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President-elect Donald Trump has condemned the fringe “alt-right” group that celebrated his election victory with Nazi salutes.

In an interview with the New York Times, Donald Trump was quoted as saying: “I condemn them. I disavow, and I condemn.”

The president-elect said he did not want to “energize” the group, which includes neo-Nazis, white supremacists and anti-Semites.

Image source Flickr

Image source Flickr

Alt-right supporters were filmed on November 19 in Washington DC cheering as a speaker shouted: “Hail Trump.”

In the video, alt-right leader Richard Spencer told a conference that America belonged to white people, whom he described as “children of the sun”.

Richard Spencer denounced the movement’s critics as “the most despicable creatures who ever walked the planet”.

“Hail Trump, hail our people, hail victory!” he shouted at one point as some members of the audience raised their arms in the Nazi salute.

Last week’s gathering drew protesters who blocked traffic around the Ronald Reagan Building, a federally owned conference centre in the nation’s capital.

On November 22, German Chancellor Angela Merkel expressed concern that Donald Trump’s election victory could give succor to white supremacists.

A senior official close to Angela Merkel described the “Hail Trump” video as “repulsive and worrying”.

A collection of images of Charleston church gunman Dylann Roof posing with a gun have surfaced online.

Dylann Storm Roof, 21, shot dead nine people at the Emanuel AME Church in Charleston, South Carolina on Wednesday, June 17.

The pictures discovered on a website also show Dylann Roof burning the US flag and visiting a slave plantation.

In one image Dylann Roof is shown staring down the camera while sitting on a chair in camouflage trousers holding a gun.

It is unclear who posted the images on the site, which was found on June 20.Dylann Roof white supremacist

The website with a white supemacist manifesto was taken offline on the same day shortly after it was discovered. Internet records suggest its domain was registered in February to a Dylann Roof in Eastover, South Carolina, but it is unclear who was behind it.

It is not clear who wrote the words and who took the pictures, but the manifesto appears to trace the evolution of the author’s racist worldview and concludes with a section labeled “An Explanation”.

The manifesot reads: “I have no choice. I am not in the position to, alone, go into the ghetto and fight. I chose Charleston because it is most historic city in my state, and at one time had the highest ratio of blacks to Whites in the country. We have no skinheads, no real KKK, no one doing anything but talking on the internet. Well someone has to have the bravery to take it to the real world, and I guess that has to be me.”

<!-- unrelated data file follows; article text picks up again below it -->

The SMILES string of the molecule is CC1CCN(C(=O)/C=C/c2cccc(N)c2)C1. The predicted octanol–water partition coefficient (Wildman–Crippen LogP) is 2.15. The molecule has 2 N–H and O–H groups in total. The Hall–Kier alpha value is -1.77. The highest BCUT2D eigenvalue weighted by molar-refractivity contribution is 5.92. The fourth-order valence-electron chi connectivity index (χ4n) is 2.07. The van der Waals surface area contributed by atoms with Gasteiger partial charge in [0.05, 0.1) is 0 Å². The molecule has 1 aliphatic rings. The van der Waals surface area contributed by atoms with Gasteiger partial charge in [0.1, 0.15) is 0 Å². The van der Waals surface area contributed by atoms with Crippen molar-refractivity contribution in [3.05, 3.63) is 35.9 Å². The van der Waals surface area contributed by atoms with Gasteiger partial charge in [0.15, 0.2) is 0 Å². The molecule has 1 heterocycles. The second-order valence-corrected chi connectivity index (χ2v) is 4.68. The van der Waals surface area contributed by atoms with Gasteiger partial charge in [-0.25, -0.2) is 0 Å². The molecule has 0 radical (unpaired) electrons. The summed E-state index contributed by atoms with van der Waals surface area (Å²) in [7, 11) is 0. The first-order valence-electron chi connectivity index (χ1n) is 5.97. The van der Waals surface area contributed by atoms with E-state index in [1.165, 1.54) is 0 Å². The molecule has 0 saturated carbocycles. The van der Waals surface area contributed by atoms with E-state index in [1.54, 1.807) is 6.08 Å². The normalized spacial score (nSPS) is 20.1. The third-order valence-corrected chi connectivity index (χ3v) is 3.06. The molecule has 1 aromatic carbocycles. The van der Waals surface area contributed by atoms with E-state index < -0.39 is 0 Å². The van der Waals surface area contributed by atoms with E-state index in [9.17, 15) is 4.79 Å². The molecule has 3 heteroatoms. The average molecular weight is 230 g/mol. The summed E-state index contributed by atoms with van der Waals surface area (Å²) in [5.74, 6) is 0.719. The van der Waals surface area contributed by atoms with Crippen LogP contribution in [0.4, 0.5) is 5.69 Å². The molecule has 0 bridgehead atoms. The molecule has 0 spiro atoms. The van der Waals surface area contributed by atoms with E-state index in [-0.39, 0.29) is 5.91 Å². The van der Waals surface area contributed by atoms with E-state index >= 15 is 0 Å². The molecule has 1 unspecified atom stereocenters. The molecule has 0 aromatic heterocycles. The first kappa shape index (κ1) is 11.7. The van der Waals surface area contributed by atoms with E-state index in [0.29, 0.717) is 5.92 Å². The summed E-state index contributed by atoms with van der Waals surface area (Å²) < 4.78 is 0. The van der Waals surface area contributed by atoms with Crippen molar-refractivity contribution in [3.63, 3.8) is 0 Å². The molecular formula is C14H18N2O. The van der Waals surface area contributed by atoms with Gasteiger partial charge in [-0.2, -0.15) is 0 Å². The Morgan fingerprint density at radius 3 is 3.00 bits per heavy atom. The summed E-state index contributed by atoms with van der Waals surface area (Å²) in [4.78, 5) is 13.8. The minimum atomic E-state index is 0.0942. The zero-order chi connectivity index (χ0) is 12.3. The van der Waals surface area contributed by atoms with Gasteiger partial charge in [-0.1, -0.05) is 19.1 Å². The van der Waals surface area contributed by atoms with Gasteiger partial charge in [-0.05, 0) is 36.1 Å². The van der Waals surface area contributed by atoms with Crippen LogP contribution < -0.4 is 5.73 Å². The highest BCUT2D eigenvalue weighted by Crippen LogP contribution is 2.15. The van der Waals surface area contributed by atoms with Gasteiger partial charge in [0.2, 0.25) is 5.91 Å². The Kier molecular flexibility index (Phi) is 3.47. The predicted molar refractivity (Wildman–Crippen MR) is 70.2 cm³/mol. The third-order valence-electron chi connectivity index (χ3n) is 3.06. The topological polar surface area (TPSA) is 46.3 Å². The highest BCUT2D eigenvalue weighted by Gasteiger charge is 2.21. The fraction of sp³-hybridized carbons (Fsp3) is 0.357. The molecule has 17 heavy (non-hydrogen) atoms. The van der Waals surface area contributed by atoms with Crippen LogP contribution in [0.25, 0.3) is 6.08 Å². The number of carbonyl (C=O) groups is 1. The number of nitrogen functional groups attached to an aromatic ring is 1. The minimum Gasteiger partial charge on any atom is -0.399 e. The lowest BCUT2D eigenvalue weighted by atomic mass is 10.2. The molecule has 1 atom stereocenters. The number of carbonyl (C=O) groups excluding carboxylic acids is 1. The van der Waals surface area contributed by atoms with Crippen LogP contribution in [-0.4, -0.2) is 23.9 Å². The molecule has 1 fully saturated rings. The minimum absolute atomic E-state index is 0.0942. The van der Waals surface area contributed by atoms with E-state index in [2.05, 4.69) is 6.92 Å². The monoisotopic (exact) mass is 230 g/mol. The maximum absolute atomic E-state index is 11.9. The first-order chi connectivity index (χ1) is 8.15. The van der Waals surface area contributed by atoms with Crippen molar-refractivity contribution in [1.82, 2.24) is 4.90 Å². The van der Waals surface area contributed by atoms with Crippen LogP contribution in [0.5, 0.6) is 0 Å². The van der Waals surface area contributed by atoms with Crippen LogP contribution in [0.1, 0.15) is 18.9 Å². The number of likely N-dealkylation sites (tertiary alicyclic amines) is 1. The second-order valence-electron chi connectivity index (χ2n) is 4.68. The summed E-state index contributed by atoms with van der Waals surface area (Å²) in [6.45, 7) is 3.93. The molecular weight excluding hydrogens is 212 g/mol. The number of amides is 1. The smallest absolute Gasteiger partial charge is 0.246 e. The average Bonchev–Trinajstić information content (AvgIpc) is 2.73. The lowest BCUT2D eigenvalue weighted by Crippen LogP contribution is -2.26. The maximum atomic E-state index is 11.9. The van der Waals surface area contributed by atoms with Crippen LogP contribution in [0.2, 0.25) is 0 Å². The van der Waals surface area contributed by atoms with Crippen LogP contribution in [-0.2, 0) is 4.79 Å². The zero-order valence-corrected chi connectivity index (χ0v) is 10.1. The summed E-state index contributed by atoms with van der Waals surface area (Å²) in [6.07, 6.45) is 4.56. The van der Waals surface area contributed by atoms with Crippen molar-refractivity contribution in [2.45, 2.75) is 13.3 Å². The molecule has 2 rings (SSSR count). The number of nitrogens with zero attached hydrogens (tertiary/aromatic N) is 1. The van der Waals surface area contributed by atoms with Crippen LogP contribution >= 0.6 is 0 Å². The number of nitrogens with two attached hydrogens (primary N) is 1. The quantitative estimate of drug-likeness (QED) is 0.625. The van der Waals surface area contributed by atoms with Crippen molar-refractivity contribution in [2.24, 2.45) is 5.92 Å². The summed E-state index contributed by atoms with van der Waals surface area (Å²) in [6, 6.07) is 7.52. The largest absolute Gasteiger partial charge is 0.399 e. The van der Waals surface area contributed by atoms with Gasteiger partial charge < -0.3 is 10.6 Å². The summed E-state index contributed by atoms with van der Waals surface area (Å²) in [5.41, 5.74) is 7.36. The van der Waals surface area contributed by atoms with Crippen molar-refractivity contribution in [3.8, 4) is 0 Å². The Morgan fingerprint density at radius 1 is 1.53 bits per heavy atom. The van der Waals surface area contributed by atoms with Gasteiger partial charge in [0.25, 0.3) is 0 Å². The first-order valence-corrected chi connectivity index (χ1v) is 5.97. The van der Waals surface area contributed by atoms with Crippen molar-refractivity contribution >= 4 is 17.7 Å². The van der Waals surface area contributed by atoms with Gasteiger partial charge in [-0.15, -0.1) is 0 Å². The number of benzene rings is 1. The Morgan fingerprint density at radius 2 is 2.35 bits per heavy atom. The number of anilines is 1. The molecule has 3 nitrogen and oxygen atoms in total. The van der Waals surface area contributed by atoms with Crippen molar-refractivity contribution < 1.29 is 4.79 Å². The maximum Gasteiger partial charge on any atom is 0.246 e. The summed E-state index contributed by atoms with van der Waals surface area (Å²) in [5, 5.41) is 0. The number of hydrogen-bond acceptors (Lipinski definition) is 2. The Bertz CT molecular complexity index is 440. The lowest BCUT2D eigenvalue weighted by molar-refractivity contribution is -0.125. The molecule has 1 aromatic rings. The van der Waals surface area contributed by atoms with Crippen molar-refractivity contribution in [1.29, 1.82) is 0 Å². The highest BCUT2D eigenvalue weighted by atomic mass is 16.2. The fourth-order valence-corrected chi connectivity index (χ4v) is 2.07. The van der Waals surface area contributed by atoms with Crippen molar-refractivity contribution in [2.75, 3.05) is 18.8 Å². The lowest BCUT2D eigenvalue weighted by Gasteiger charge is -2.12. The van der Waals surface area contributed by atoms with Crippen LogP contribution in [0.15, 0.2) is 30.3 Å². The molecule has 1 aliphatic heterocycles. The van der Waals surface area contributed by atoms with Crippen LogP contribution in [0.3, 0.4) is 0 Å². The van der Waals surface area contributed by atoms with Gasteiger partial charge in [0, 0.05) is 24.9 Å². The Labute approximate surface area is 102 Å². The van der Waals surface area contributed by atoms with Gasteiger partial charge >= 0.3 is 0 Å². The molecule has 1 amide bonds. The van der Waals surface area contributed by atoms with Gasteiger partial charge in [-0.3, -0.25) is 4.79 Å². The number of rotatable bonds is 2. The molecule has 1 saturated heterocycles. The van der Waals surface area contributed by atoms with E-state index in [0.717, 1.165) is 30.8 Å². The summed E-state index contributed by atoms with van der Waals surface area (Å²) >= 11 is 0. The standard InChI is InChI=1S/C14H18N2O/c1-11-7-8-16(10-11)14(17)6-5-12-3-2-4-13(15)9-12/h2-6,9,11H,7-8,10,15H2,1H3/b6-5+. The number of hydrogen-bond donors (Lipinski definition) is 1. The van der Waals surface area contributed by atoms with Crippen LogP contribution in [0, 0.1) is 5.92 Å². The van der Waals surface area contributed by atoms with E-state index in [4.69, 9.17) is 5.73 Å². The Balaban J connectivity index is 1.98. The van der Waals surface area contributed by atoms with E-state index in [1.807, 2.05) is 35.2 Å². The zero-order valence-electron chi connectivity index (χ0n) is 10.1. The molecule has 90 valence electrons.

Data from the images show many of them were taken in April and May 2015.

Many of the photographs show Dylann Roof posing with the Confederate flag, a symbol used in the US south during the civil war when southern states tried to break away to prevent the abolition of slavery.Dylann Storm Roof white supremacist

It is viewed by many as symbolizing the white supremacy advocated by those states at the time.

The website was discovered by two Twitter users who used a tool to find any domain names registered to Dylann Roof.

Dylan Roof was arrested on June 18 and charged with the murders of nine African-Americans at the Emanuel African Methodist Church in downtown Charleston.

Police said Dylann Roof spent an hour sitting with parishioners inside the church before opening fire on them.

Crowds gathered outside the historic church on June 20 to hear pastors from across the US lead prayers.

The Emanuel AME Church is due to reopen on Sunday, June 21, for a service at 09:00 local time.

The gunman suspected of shooting six people dead at a Sikh temple in Wisconsin on Sunday has been identified as Wade Michael Page, a former US serviceman.

Wade Michael Page, 40, was shot dead by police during the attack in a Milwaukee suburb, police said.

US officials said Wade Michael Page had been discharged from the military after being demoted.

Police will hold a press conference at 11:00 EDT.

A civil rights group, the Southern Poverty Law Center, has described Wade Michael Page as a “frustrated neo-Nazi”.

The gunman suspected of shooting six people dead at a Sikh temple in Wisconsin on Sunday has been identified as Wade Michael Page, a former US serviceman